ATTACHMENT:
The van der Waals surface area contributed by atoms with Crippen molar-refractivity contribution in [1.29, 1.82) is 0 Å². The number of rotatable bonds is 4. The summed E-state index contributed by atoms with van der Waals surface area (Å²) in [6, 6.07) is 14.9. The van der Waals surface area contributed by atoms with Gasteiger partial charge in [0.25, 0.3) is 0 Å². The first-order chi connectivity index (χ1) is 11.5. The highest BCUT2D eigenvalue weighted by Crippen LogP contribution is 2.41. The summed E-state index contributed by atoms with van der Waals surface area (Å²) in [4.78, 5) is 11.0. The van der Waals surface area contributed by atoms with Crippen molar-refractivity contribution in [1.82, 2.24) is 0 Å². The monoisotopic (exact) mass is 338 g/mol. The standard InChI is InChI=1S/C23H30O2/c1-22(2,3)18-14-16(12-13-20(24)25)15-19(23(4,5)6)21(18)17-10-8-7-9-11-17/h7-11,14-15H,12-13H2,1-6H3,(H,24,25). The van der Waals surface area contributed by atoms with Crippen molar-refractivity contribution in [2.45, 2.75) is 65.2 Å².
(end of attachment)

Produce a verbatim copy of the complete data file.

The van der Waals surface area contributed by atoms with Crippen molar-refractivity contribution in [1.29, 1.82) is 0 Å². The number of rotatable bonds is 4. The summed E-state index contributed by atoms with van der Waals surface area (Å²) in [6, 6.07) is 14.9. The van der Waals surface area contributed by atoms with Gasteiger partial charge in [0.25, 0.3) is 0 Å². The first-order chi connectivity index (χ1) is 11.5. The highest BCUT2D eigenvalue weighted by Crippen LogP contribution is 2.41. The summed E-state index contributed by atoms with van der Waals surface area (Å²) in [4.78, 5) is 11.0. The van der Waals surface area contributed by atoms with Crippen molar-refractivity contribution in [1.82, 2.24) is 0 Å². The monoisotopic (exact) mass is 338 g/mol. The standard InChI is InChI=1S/C23H30O2/c1-22(2,3)18-14-16(12-13-20(24)25)15-19(23(4,5)6)21(18)17-10-8-7-9-11-17/h7-11,14-15H,12-13H2,1-6H3,(H,24,25). The van der Waals surface area contributed by atoms with Crippen molar-refractivity contribution in [2.45, 2.75) is 65.2 Å².